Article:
Economic Update


China’s 2015 Growth Matched Expectations; What Should We Expect Next?

China announced the full-year results of a number of key economic indicators for 2015 (see Table 1). While some of these indicators have fallen short of targets laid out in March 2015, the combination of lower-than-expected inflation, robust growth of the tertiary sector, and improved trade surplus has helped stabilize the economy and kept its headline growth rate intact. Although we do not expect any V-shape growth rebound in 2016, a more proactive approach of fiscal spending and effects of expansionary monetary measures should help stabilize the Chinese economy.

Rising importance of the tertiary sector

China’s economy grew 6.9%YoY in real terms during 2015. As CPI averaged 1.4%YoY throughout the year – the lowest level since 2009 – the low inflationary environment has allowed real GDP growth to gently slow.

As noted in our previous update on 20 October, the expanding tertiary sector continues to support the economy. With the rapid development of the financial services sector in 2015 the tertiary industry carried the economy by growing 11.7%YoY during the year, and compensated for the lacklustre primary (+4.3%YoY) and secondary (0.9%YoY) sectors. As a whole, the tertiary sector now represents some 50.5% of the Chinese economy (48.1% in 2014), as compared to the secondary (40.5% of GDP in 2015 vs. 42.7% in 2014) and primary (9 % of GDP in 2015 vs. 9.2% in 2014) sectors.

During the second half of 2015, the secondary industry saw stronger headwinds, resulting in a meagre 0.2%YoY growth in the third and fourth quarters respectively (see Chart 1). Such trends are expected to continue, and the manufacturing sector may see added pressure in the near term (e.g. the official Manufacturing PMI has recorded below-50 readings for five consecutive months), as China continues its steady transformation away from the labour-intensive manufacturing growth model.

Scale matters

Even though the 6.9%YoY growth is notably lower that the double-digit growth rates over the past decade, and the slowest pace in 25 years, China still generated over US$700b worth of additional economic output during the year – which is similar to the scale of the Turkish economy (i.e. US$722b and the 18th largest economy in the world). According the IMF’s World Economic Outlook database released in October 2015, the Chinese economy was estimated to represent 15.5% of the world’s GDP –second only to the U.S. (24.4%) – and the share was up from the 13.4% a year ago (see Chart 2).

At the same time, China’s international trade activities declined during 2015 – exports and imports declined 2.6%YoY and 14.4%YoY, respectively, in USD term. However, the country has become an increasingly important exporter. According to WTO’s data, China’s exports represented 14.6% of global exports during the first 10 months of 2015, compared to 12.3% in 2014. These trends suggested that China’s global presence has continued to expand in 2015, despite various underlying concerns.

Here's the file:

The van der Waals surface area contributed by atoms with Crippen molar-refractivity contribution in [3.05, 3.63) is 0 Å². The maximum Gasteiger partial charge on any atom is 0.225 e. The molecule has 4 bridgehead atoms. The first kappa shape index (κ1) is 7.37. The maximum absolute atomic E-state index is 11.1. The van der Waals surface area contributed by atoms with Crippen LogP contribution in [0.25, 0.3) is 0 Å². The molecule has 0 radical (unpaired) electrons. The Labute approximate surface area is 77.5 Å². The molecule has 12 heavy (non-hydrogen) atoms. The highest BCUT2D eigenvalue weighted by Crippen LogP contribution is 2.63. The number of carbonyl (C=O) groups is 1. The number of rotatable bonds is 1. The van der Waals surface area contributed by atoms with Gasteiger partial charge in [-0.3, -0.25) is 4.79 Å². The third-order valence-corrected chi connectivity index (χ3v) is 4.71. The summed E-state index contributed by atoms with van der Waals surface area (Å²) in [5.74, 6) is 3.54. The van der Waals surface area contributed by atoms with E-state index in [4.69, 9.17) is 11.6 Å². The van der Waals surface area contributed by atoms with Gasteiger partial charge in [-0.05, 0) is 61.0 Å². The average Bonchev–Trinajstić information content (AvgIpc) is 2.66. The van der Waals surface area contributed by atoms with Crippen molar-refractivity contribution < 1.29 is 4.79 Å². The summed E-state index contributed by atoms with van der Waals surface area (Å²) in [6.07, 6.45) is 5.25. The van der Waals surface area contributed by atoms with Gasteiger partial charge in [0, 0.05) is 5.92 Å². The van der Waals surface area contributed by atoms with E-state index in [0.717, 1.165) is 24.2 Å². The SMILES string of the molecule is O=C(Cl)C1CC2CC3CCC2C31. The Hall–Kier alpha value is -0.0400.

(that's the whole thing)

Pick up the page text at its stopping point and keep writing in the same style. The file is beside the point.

HKGCC forecasts growth in 2016 to be 6.5%YoY. Also, the low inflationary environment will continue, monetary policies will stay loose, and real household income growth will pick up, partly due to the low inflationary environment.

Looking ahead, economic growth will likely continue to be moderate, while inflation should remain low in 2016 as a result of the low commodity prices. The Chinese Government has expressed repeatedly that the monetary environment will remain accommodative, while further fiscal measures (e.g. tax cuts) could be on the way. Consumption will continue to pick up as a result of the rising disposable income (+8.2%YoY in urban areas during 2015), but sales activities could continue to shift from brick and mortar outlets to online purchases given the rapid development of the latter channel. As for investment, since profitability remains low for various sectors (e.g. in October 2015, the textile industry’s net profit margin was estimated to be 5.1%), the private sector’s proclivity to invest should remain modest.

At the Annual Central Economic Work Conference, which ended on 21 December 2015, policymakers advocated supply-side reform to tackle overcapacity issues. If they are successfully carried out, profitability of industries might recover in these sectors along with investment confidence. The post-conference communiqué suggested that stronger fiscal stimuli will likely be adopted, along with continuous expansionary monetary policies. While it is unlikely that the Chinese Government will commit to mega-infrastructure spending, more and better planned publicly-funded infrastructure projects could be in store, which should revitalise the private sector’s confidence.


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